As I imagine it, Azuza 2 will still be there. There’s a chance her memory will have been wiped clean by those that want history to die. But I’d like to think that Azuza will remember who we all were when the party begins again. Our dance would have more context, more at stake, knowing we had done it all before. We could do things differently––recruit more people, more androids, change the system by erasing enough of us and making sure those that were left to re-educate the reborn had a different plan. People would dance in the square, in the streets, in Ueno Park, in Yoyogi Park. They would dance in their homes and in their cubicles. Dance in the ruins of temples and stadiums and amusement parks. I can feel my feet burning, my legs buckling, as I imagine my rebirth into a world that is our own to create. In multitudes, we would reset––entire districts and neighborhoods of the faceless––larval janitors, secretaries, train conductors. And as I fall to the ground, as my heart fails to pump the last of my tired blood, I imagine opening my eyes for the first time. I am walking down a quiet expressway, navigating around the reborn, headed out of the city in search of a place to call home.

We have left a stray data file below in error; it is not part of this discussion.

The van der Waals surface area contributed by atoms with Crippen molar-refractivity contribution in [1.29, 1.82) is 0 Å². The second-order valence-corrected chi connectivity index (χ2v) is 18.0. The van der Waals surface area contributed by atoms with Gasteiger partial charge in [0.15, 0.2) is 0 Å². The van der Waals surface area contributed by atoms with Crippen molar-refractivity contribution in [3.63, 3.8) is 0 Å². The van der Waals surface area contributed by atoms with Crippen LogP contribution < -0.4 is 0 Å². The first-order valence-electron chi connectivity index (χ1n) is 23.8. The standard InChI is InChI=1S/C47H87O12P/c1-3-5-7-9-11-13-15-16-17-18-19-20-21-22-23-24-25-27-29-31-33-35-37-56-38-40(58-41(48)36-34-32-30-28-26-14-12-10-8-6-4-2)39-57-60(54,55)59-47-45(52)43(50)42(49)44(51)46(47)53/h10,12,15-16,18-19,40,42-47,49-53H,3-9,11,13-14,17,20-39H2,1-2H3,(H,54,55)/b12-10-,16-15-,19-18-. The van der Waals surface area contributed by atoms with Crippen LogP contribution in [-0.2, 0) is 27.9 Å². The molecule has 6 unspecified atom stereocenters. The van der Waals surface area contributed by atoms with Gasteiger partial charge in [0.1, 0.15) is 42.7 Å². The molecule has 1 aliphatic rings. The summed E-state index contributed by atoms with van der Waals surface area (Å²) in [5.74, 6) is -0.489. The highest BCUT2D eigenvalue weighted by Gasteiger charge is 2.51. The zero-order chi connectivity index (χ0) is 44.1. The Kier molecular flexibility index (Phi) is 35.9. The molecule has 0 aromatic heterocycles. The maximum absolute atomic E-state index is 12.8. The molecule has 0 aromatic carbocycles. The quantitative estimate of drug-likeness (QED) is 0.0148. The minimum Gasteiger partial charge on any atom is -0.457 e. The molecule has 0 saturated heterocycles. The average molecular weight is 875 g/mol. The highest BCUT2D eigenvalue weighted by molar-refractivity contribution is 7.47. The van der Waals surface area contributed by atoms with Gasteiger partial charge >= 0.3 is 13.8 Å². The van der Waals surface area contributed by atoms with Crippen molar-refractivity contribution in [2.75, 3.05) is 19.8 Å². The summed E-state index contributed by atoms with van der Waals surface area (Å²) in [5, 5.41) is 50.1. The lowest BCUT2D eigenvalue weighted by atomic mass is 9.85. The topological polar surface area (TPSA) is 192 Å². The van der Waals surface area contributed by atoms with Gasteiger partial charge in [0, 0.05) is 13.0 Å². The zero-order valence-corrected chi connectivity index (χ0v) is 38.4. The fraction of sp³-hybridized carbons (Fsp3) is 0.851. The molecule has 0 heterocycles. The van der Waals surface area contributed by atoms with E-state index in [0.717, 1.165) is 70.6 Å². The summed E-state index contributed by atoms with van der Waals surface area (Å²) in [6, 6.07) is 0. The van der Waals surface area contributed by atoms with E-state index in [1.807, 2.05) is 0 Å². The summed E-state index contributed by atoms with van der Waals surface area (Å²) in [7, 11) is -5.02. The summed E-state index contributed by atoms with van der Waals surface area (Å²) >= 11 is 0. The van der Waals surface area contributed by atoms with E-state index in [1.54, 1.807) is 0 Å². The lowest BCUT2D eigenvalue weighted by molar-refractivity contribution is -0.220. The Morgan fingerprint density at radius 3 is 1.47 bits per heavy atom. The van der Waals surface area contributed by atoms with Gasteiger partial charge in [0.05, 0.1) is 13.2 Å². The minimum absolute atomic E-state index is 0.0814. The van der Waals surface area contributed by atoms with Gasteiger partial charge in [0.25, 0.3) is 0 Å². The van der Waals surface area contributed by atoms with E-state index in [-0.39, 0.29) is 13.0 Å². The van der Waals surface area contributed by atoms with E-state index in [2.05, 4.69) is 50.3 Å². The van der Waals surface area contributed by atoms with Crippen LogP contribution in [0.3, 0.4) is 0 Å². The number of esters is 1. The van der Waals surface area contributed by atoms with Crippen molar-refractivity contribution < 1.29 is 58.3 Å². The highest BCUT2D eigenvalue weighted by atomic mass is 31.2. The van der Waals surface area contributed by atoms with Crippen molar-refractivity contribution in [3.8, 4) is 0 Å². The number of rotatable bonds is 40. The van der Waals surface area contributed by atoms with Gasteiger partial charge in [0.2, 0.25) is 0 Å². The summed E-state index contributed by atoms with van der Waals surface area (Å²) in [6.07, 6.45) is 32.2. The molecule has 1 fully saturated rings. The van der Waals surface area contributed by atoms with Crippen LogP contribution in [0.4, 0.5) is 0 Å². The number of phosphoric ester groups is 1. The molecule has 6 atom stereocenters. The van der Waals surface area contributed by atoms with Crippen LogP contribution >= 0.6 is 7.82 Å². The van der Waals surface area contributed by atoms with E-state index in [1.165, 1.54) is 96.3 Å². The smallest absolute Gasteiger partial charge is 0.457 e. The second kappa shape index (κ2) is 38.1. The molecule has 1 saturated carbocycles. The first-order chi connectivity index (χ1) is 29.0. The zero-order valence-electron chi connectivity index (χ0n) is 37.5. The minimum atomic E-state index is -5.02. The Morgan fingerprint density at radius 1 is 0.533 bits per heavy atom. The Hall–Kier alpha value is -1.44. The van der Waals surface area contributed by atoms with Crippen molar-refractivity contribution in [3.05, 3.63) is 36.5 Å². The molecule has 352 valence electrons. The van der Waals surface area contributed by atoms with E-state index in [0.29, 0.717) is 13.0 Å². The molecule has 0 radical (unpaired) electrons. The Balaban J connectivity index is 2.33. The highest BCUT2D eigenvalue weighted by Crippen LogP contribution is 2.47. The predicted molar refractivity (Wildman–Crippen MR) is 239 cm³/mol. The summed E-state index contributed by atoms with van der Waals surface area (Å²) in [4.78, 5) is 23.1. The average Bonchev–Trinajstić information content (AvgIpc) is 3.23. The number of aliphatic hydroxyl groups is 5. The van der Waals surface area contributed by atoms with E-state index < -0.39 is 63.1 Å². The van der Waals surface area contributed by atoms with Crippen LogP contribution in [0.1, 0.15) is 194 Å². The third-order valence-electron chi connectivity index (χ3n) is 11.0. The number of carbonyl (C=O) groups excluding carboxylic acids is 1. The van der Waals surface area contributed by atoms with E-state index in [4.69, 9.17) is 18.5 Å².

Sequoia Nagamatsu

SEQUOIA NAGAMATSU is the author of the forthcoming story collection, Where We Go When All We Were is Gone (Black Lawrence Press, 2016). His work has appeared or is forthcoming in Conjunctions, ZYZZYVA, The Fairy Tale Review, Tin House online, Copper Nickel, Bat City Review, Puerto Del Sol, and Redivider, among others. He is the managing editor of Psychopomp Magazine and a visiting assistant professor at The College of Idaho. He can be found online at sequoianagamatsu.net.